Wednesday, April 27, 2016


My mulch bin seems to be a perfect spot to grow potatoes...even if it's not on purpose! It will be interesting to see if I get a crop this fall. I'll just keep adding my kitchen scraps to the top layer and leave the potato plant alone to do its thing. I'm guessing that this plant grew from an "over the hill" old potato that I added to the kitchen scraps during the winter. 


 Yes, it really is early this year. My "Secret's Out" rose or any of the hybrid tea roses has ever bloomed this early! 

 This is a "Salt & Pepper" iris. 
 Apple Blossom Weigela  
 Clematis and Goldchild ivy makes a smart combination
Clematis montana bursting forth on the garden entrance arbor. 

Wednesday, April 20, 2016


This is a first for me...after living in the Rogue Valley for 45 years...I have a rose blooming in April. Yeah, no biggie if you live in California but's unheard of. And this isn't a greenhouse trick...this is my regular Julia Child yellow tree rose that lives outside all the time.
  And the clematis that usually bloom in May are bursting out as well. We've already had all time record-breaking warmth this month... up to 91 degrees in the valley. 

Thursday, April 14, 2016


I'm never one to pass up some bit of garden whimsy when I find it...
I've been looking for a planter head but most are just way over my budget for such things. This one was only $9.99 at TJ Maxx. This time of year they get in some good and weird garden stuff. 
However, I realized after the fact that it was lacking in enough planter space because the back of it was 2" lower than the front. My trusty riding mechanic and under gardener came to the rescue with an aluminum backing plate which he bolted and siliconed on to the clay. That allowed me to plant a bit of Cape Blanco sedum which will eventually overgrow "Mr. Leafy" and look like curly hair.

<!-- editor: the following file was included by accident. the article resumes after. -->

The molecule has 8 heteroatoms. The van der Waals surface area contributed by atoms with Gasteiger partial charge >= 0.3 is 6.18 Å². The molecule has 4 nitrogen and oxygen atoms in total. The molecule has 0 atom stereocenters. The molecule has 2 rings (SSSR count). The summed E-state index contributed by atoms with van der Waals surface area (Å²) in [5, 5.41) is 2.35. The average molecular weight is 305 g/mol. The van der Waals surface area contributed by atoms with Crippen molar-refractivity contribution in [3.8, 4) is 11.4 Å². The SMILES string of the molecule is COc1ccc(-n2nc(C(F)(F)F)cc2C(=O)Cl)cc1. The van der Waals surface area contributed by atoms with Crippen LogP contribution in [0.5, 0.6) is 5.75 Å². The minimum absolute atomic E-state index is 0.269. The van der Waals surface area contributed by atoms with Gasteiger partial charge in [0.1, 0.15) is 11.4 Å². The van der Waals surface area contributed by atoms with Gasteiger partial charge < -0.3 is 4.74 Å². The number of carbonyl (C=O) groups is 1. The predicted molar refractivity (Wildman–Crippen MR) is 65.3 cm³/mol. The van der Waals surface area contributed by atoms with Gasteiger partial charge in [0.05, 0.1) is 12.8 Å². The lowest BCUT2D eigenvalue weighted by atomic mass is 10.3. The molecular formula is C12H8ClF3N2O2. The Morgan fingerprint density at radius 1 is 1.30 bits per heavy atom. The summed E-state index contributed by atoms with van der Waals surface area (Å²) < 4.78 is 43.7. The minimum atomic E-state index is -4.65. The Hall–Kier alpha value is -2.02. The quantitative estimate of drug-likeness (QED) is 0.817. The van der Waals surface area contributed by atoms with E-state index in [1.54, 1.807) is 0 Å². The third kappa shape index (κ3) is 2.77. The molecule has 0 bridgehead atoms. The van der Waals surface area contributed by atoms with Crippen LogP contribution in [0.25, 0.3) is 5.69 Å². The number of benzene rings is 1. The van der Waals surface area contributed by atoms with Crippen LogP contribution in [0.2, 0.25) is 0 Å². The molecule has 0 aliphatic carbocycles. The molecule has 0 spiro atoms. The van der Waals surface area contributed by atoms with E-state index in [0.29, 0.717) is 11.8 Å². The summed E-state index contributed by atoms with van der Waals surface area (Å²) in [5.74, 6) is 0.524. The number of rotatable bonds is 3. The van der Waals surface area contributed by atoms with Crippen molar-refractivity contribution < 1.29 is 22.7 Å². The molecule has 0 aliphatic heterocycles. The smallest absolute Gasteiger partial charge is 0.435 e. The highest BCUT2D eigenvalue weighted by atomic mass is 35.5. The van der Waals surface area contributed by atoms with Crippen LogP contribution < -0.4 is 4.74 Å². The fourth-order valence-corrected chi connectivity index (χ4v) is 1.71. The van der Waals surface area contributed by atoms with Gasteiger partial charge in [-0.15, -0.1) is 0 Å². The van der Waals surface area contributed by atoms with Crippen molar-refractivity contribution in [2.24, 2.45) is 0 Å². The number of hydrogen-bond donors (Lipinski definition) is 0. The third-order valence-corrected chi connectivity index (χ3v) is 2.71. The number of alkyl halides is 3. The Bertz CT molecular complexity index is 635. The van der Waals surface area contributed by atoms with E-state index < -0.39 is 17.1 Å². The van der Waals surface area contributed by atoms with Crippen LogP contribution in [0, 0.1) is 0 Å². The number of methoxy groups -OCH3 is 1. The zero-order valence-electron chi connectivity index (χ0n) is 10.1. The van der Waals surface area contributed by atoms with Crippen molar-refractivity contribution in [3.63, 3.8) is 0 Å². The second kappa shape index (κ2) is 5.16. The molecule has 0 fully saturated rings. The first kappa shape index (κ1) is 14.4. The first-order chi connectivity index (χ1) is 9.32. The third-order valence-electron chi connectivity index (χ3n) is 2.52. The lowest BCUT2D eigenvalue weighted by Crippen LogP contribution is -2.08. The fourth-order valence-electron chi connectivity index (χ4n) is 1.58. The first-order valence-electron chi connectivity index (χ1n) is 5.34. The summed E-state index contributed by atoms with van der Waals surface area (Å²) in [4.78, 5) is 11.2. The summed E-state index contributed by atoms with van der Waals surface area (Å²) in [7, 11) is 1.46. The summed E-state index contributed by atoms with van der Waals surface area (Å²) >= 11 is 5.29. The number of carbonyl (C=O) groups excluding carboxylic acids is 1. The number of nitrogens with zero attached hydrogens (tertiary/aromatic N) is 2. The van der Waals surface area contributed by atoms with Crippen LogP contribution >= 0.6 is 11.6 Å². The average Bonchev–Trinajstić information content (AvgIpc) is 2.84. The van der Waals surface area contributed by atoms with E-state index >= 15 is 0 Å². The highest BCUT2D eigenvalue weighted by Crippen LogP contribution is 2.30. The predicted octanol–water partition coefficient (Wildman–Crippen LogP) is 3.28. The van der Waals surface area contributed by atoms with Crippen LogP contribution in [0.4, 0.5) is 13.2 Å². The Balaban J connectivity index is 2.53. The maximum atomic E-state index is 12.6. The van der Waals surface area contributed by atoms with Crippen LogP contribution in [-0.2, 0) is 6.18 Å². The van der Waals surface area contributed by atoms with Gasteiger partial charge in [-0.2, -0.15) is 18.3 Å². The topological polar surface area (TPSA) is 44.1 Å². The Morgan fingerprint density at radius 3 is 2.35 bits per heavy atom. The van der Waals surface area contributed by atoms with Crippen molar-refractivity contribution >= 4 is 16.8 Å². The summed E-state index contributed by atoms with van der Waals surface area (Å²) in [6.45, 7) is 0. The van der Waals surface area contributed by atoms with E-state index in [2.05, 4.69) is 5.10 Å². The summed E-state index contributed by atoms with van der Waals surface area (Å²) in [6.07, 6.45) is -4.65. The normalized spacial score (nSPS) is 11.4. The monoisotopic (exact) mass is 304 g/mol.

Sunday, April 10, 2016


 This is my newest birdbath feature...made from an old "strawberry jar," a 12" clay pot and a glazed 16" saucer. I wanted a birdbath in the same area as my big bird feeder. But I didn't want to spend any money, so I came up with this using existing stuff I had. I've never had much luck with a strawberry jar except that I've been able to plant a few succulents and have them survive. So I used it as the base since it is about 24" tall. Then I found a clay pot to sit in the top hole and support the large saucer. The birds seem to like it and I finally have a good use for the jar. It proves that you can never have too many saucers!

Saturday, April 9, 2016


 I've had this chore "on my list" for some time. After 5 years here, I figured it was time to do a good clean out of my kitchen drawers. It's amazing how much stuff I've collected over the years! 
 After a while, it gets to the point where I can't find what I need amid all the other stuff. Very annoying and bad for the nerves! 
So a vacuuming and a wiping out of the drawer was the first step. Then sorting all the stuff and reorganizing it to fit the drawer divider so I can see what I have. The remainder is in a box for the Goodwill. I'm doing a lot less baking these days so I don't really need 4 thermometers, 3 biscuit cutters, 4 sets of measuring spoons or 12 different sized graters! So somebody just slap my hand if I reach for another "ECD*" as Jack calls 'em at the kitchen store...        *extremely clever device.

Tuesday, April 5, 2016


 A new tree at Angel Crest Manor....a Centurion Crabapple, grown by Monrovia in Azusa, CA.
 First you have to dig a hole. Our soil is called "gumbo" if you're from the Midwest, "adobe" if you come from California...but in the Rogue Valley, it's called "expanding clay." It is so sticky that you have to use a putty knife to scrape it off of the shovel.
 Once you have a nice deep hole, you can add some packing peanuts to help with drainage. Yes, it really works!
 Then you add a lot of rotted, homemade mulch consisting of kitchen scraps and ground up leaves.
 And you fill and top off the new bed with some "Happy Frog" soil conditioner (old rotted redwood log deck).
 And don't forget to stake and tie the trunk so that the rootball will be stable when the wind blows the top of the tree.
And then you can pose with the tree, looking old, tired and scruffy in your old garden sweats. 

Monday, April 4, 2016


 All I can say is WOW! The Dutch sure know how to grow spring bulbs! These are in full bloom at Keukenhof...the mecca for tulip lovers.